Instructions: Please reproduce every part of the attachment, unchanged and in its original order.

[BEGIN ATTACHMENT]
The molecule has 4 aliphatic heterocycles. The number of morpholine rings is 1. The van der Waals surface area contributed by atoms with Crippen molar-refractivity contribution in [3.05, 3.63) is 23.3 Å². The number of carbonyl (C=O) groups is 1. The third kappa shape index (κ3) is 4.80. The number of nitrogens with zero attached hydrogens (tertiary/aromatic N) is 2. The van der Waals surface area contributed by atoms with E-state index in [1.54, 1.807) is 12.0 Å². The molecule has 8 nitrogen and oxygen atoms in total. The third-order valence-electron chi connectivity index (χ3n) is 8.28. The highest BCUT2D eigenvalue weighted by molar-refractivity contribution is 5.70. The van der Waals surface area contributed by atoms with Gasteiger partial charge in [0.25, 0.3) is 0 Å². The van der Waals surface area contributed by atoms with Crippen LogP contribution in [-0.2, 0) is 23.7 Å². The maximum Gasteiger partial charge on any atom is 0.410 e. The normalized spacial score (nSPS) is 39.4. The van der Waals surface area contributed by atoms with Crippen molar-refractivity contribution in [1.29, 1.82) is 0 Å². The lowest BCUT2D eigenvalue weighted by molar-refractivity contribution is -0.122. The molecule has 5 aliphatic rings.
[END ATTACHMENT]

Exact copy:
The molecule has 4 aliphatic heterocycles. The number of morpholine rings is 1. The van der Waals surface area contributed by atoms with Crippen molar-refractivity contribution in [3.05, 3.63) is 23.3 Å². The number of carbonyl (C=O) groups is 1. The third kappa shape index (κ3) is 4.80. The number of nitrogens with zero attached hydrogens (tertiary/aromatic N) is 2. The van der Waals surface area contributed by atoms with E-state index in [1.54, 1.807) is 12.0 Å². The molecule has 8 nitrogen and oxygen atoms in total. The third-order valence-electron chi connectivity index (χ3n) is 8.28. The highest BCUT2D eigenvalue weighted by molar-refractivity contribution is 5.70. The van der Waals surface area contributed by atoms with Gasteiger partial charge in [0.25, 0.3) is 0 Å². The van der Waals surface area contributed by atoms with Crippen LogP contribution in [-0.2, 0) is 23.7 Å². The maximum Gasteiger partial charge on any atom is 0.410 e. The normalized spacial score (nSPS) is 39.4. The van der Waals surface area contributed by atoms with Crippen molar-refractivity contribution in [1.29, 1.82) is 0 Å². The lowest BCUT2D eigenvalue weighted by molar-refractivity contribution is -0.122. The molecule has 5 aliphatic rings.